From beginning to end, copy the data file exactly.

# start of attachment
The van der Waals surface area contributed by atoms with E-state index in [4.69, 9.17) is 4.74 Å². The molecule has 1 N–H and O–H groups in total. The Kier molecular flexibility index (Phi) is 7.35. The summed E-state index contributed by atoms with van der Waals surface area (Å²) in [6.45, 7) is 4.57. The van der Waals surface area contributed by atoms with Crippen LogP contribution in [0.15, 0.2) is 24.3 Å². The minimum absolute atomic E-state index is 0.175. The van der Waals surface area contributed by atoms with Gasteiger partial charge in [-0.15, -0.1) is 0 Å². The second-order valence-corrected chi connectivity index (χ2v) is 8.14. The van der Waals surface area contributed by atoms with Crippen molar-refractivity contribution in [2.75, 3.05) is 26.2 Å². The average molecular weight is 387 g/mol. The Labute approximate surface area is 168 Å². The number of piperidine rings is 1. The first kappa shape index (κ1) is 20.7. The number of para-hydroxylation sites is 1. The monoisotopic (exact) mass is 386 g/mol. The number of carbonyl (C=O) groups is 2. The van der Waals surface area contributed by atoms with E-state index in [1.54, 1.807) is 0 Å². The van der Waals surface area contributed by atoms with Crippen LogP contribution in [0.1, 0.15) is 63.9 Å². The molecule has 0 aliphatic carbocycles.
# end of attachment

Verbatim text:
The van der Waals surface area contributed by atoms with E-state index in [4.69, 9.17) is 4.74 Å². The molecule has 1 N–H and O–H groups in total. The Kier molecular flexibility index (Phi) is 7.35. The summed E-state index contributed by atoms with van der Waals surface area (Å²) in [6.45, 7) is 4.57. The van der Waals surface area contributed by atoms with Crippen LogP contribution in [0.15, 0.2) is 24.3 Å². The minimum absolute atomic E-state index is 0.175. The van der Waals surface area contributed by atoms with Gasteiger partial charge in [-0.15, -0.1) is 0 Å². The second-order valence-corrected chi connectivity index (χ2v) is 8.14. The van der Waals surface area contributed by atoms with Crippen molar-refractivity contribution in [2.75, 3.05) is 26.2 Å². The average molecular weight is 387 g/mol. The Labute approximate surface area is 168 Å². The number of piperidine rings is 1. The first kappa shape index (κ1) is 20.7. The number of para-hydroxylation sites is 1. The monoisotopic (exact) mass is 386 g/mol. The number of carbonyl (C=O) groups is 2. The van der Waals surface area contributed by atoms with E-state index in [1.54, 1.807) is 0 Å². The van der Waals surface area contributed by atoms with Crippen LogP contribution in [0.1, 0.15) is 63.9 Å². The molecule has 0 aliphatic carbocycles.